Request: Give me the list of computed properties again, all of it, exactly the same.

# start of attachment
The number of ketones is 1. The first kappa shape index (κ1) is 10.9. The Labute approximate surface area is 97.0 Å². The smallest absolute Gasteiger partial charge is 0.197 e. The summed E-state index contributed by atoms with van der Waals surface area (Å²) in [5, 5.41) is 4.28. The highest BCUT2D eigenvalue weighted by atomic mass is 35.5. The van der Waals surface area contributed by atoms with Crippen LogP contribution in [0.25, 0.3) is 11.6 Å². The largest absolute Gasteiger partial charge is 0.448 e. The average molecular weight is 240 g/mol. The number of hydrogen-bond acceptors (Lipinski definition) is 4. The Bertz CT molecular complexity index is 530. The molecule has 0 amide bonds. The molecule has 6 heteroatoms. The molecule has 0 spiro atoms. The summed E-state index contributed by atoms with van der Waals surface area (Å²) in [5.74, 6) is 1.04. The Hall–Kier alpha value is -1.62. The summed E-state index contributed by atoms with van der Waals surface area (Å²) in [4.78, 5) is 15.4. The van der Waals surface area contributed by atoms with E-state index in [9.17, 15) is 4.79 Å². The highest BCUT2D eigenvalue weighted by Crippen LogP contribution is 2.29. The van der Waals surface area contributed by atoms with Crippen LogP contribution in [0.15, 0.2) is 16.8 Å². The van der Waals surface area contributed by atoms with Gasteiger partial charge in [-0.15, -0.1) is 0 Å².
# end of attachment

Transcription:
The number of ketones is 1. The first kappa shape index (κ1) is 10.9. The Labute approximate surface area is 97.0 Å². The smallest absolute Gasteiger partial charge is 0.197 e. The summed E-state index contributed by atoms with van der Waals surface area (Å²) in [5, 5.41) is 4.28. The highest BCUT2D eigenvalue weighted by atomic mass is 35.5. The van der Waals surface area contributed by atoms with Crippen LogP contribution in [0.25, 0.3) is 11.6 Å². The largest absolute Gasteiger partial charge is 0.448 e. The average molecular weight is 240 g/mol. The number of hydrogen-bond acceptors (Lipinski definition) is 4. The Bertz CT molecular complexity index is 530. The molecule has 0 amide bonds. The molecule has 6 heteroatoms. The molecule has 0 spiro atoms. The summed E-state index contributed by atoms with van der Waals surface area (Å²) in [5.74, 6) is 1.04. The Hall–Kier alpha value is -1.62. The summed E-state index contributed by atoms with van der Waals surface area (Å²) in [4.78, 5) is 15.4. The van der Waals surface area contributed by atoms with E-state index in [9.17, 15) is 4.79 Å². The highest BCUT2D eigenvalue weighted by Crippen LogP contribution is 2.29. The van der Waals surface area contributed by atoms with Crippen LogP contribution in [0.15, 0.2) is 16.8 Å². The van der Waals surface area contributed by atoms with Gasteiger partial charge in [-0.15, -0.1) is 0 Å².